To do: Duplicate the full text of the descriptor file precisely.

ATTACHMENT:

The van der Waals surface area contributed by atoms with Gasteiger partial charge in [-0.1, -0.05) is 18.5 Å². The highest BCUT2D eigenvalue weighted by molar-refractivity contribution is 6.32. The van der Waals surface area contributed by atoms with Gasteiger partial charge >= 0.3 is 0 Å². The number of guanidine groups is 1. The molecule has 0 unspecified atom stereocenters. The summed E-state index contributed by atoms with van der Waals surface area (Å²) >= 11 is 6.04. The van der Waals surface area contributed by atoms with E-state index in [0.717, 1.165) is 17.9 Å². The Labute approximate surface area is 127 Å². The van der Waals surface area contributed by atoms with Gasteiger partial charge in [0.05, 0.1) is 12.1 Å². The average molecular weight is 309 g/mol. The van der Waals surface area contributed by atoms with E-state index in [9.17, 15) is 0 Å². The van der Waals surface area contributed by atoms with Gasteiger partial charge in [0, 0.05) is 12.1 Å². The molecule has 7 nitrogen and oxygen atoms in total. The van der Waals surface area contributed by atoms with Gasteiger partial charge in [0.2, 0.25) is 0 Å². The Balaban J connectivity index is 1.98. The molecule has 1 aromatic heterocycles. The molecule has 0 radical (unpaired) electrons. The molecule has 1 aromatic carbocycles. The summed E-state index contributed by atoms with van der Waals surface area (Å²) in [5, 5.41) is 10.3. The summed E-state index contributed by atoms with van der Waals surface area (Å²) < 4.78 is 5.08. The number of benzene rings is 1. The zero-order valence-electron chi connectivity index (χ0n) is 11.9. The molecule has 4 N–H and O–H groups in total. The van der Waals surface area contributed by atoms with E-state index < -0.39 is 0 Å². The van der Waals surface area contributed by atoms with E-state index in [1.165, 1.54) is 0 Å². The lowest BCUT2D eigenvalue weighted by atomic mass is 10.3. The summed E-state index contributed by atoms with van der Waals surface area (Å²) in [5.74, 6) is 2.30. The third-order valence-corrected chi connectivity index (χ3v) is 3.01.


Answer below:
The van der Waals surface area contributed by atoms with Gasteiger partial charge in [-0.1, -0.05) is 18.5 Å². The highest BCUT2D eigenvalue weighted by molar-refractivity contribution is 6.32. The van der Waals surface area contributed by atoms with Gasteiger partial charge >= 0.3 is 0 Å². The number of guanidine groups is 1. The molecule has 0 unspecified atom stereocenters. The summed E-state index contributed by atoms with van der Waals surface area (Å²) >= 11 is 6.04. The van der Waals surface area contributed by atoms with E-state index in [0.717, 1.165) is 17.9 Å². The Labute approximate surface area is 127 Å². The van der Waals surface area contributed by atoms with Gasteiger partial charge in [0.05, 0.1) is 12.1 Å². The average molecular weight is 309 g/mol. The van der Waals surface area contributed by atoms with E-state index in [9.17, 15) is 0 Å². The van der Waals surface area contributed by atoms with Gasteiger partial charge in [0, 0.05) is 12.1 Å². The molecule has 7 nitrogen and oxygen atoms in total. The van der Waals surface area contributed by atoms with Gasteiger partial charge in [0.2, 0.25) is 0 Å². The Balaban J connectivity index is 1.98. The molecule has 1 aromatic heterocycles. The molecule has 0 radical (unpaired) electrons. The molecule has 1 aromatic carbocycles. The summed E-state index contributed by atoms with van der Waals surface area (Å²) in [5, 5.41) is 10.3. The summed E-state index contributed by atoms with van der Waals surface area (Å²) < 4.78 is 5.08. The number of benzene rings is 1. The zero-order valence-electron chi connectivity index (χ0n) is 11.9. The molecule has 4 N–H and O–H groups in total. The van der Waals surface area contributed by atoms with E-state index < -0.39 is 0 Å². The van der Waals surface area contributed by atoms with E-state index in [1.165, 1.54) is 0 Å². The lowest BCUT2D eigenvalue weighted by atomic mass is 10.3. The summed E-state index contributed by atoms with van der Waals surface area (Å²) in [5.74, 6) is 2.30. The third-order valence-corrected chi connectivity index (χ3v) is 3.01.